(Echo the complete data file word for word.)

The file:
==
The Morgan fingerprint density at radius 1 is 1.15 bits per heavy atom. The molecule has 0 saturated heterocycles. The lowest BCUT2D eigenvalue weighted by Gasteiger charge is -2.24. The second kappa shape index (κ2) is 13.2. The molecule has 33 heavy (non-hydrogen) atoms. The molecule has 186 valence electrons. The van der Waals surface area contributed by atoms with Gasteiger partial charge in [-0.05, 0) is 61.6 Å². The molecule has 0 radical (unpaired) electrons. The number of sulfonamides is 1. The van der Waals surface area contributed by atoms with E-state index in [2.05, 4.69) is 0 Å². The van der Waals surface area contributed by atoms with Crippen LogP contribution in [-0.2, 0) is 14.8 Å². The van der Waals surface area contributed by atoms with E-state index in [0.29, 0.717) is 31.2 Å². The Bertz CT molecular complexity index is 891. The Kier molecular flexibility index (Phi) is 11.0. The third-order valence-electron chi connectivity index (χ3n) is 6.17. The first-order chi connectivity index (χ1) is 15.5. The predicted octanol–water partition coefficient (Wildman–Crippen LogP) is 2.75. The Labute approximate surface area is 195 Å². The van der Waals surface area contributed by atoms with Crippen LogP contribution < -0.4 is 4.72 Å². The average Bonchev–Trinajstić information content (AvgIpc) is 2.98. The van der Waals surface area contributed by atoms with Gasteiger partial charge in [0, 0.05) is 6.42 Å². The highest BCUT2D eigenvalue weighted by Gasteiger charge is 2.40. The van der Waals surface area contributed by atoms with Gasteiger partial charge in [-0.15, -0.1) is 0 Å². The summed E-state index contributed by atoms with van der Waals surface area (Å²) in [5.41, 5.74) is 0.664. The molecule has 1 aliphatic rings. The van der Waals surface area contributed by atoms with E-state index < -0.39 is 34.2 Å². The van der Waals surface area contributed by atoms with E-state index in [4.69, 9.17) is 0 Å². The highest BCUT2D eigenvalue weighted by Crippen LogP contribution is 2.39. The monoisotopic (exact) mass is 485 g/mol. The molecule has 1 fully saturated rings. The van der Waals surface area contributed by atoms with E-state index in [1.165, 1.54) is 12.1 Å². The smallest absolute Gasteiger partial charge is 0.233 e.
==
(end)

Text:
The Morgan fingerprint density at radius 1 is 1.15 bits per heavy atom. The molecule has 0 saturated heterocycles. The lowest BCUT2D eigenvalue weighted by Gasteiger charge is -2.24. The second kappa shape index (κ2) is 13.2. The molecule has 33 heavy (non-hydrogen) atoms. The molecule has 186 valence electrons. The van der Waals surface area contributed by atoms with Gasteiger partial charge in [-0.05, 0) is 61.6 Å². The molecule has 0 radical (unpaired) electrons. The number of sulfonamides is 1. The van der Waals surface area contributed by atoms with E-state index in [2.05, 4.69) is 0 Å². The van der Waals surface area contributed by atoms with Crippen LogP contribution in [-0.2, 0) is 14.8 Å². The van der Waals surface area contributed by atoms with E-state index in [0.29, 0.717) is 31.2 Å². The Bertz CT molecular complexity index is 891. The Kier molecular flexibility index (Phi) is 11.0. The third-order valence-electron chi connectivity index (χ3n) is 6.17. The first-order chi connectivity index (χ1) is 15.5. The predicted octanol–water partition coefficient (Wildman–Crippen LogP) is 2.75. The Labute approximate surface area is 195 Å². The van der Waals surface area contributed by atoms with Crippen LogP contribution < -0.4 is 4.72 Å². The average Bonchev–Trinajstić information content (AvgIpc) is 2.98. The van der Waals surface area contributed by atoms with Gasteiger partial charge in [0, 0.05) is 6.42 Å². The highest BCUT2D eigenvalue weighted by Gasteiger charge is 2.40. The van der Waals surface area contributed by atoms with Gasteiger partial charge in [-0.15, -0.1) is 0 Å². The summed E-state index contributed by atoms with van der Waals surface area (Å²) in [5.41, 5.74) is 0.664. The molecule has 1 aliphatic rings. The van der Waals surface area contributed by atoms with E-state index < -0.39 is 34.2 Å². The van der Waals surface area contributed by atoms with E-state index in [4.69, 9.17) is 0 Å². The highest BCUT2D eigenvalue weighted by Crippen LogP contribution is 2.39. The monoisotopic (exact) mass is 485 g/mol. The molecule has 1 fully saturated rings. The van der Waals surface area contributed by atoms with E-state index in [1.165, 1.54) is 12.1 Å². The smallest absolute Gasteiger partial charge is 0.233 e.